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Huge 3D Printing Machine Earns R&D 100 Award

Tuesday, March 1, 2016
 

Cincinnati Inc. (CI) and Oak Ridge National Laboratory collected the process/ prototyping product of the year at the 2015 R&D 100 Awards & Technology Conference for their collaboration on Big Area Additive Manufacturing (BAAM) machine. The team also earned R&D Magazine’s 2015 Editor’s Choice Award. 

CI and Oak Ridge partnered in 2014 to develop the large-scale additive manufacturing system capable of printing polymer components as much as 10 times larger than currently producible, and at speeds 200 to 500 times faster than existing additive machines. The agreement aims to introduce significant new capabilities to the U.S. machine-tool sector.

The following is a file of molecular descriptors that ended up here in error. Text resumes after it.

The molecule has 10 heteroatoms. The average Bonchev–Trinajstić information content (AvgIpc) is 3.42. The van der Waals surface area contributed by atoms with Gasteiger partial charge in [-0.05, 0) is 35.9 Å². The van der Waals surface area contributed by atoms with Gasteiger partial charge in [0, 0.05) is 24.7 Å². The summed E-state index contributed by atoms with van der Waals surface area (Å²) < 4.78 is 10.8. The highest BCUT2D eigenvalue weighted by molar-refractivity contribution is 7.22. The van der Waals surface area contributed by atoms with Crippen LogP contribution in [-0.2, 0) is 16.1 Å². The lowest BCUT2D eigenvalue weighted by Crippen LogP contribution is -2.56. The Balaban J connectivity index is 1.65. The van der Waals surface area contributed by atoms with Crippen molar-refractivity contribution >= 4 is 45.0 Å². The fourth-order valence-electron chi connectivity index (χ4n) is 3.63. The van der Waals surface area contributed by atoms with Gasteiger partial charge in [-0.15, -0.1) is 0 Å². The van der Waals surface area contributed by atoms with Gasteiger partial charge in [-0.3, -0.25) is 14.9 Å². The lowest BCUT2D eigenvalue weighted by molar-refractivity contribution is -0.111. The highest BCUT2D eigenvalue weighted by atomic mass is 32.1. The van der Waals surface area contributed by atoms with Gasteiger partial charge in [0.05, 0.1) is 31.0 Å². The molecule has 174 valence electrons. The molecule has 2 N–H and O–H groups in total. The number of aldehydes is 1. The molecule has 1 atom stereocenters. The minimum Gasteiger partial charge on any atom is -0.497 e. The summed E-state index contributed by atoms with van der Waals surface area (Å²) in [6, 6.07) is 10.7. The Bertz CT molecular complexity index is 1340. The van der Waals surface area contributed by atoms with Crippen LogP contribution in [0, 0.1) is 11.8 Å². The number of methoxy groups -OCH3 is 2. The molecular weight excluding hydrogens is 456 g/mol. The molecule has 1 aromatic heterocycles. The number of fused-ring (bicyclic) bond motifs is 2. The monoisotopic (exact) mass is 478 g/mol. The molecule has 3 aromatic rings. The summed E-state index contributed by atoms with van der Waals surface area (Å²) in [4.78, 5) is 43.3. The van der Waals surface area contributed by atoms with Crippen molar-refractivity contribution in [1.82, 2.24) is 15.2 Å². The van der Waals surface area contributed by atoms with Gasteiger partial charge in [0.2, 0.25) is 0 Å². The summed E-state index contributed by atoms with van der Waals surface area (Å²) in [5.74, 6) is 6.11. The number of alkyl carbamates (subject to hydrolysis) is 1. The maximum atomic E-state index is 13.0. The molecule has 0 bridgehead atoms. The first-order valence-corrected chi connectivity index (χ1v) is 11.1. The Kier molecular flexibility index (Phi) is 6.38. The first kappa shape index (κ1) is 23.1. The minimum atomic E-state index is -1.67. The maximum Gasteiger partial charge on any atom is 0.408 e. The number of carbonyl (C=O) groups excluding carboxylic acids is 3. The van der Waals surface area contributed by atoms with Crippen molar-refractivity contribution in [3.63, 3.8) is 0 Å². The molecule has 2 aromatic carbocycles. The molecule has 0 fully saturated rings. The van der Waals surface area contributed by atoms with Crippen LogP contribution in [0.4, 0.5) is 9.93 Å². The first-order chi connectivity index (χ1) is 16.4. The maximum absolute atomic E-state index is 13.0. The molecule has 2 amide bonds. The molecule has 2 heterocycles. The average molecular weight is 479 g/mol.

BAAM is an industrial-sized additive machine, using a design and technology from CI’s laser platform. It was designed to allow 3D printing for the rapid production of large parts. Its ability to use commodity thermoplastic materials keeps part costs reasonable, according to company officials, and it offers open architecture for material vendors, which can lower material costs and allow for more options.

“BAAM will revolutionize the method and speed of prototyping, as well as the way tooling and production parts are made,” says Carey Chen, CI chief executive officer and president. “Aerospace and automotive markets already have been infused with additive’s technology, and the marine market is another prime candidate to benefit from its streamlining effects. Each new market is a catalyst for the usage of new and different materials.” 

www.e-ci.com/baam

 

See also: Cincinnati Inc.

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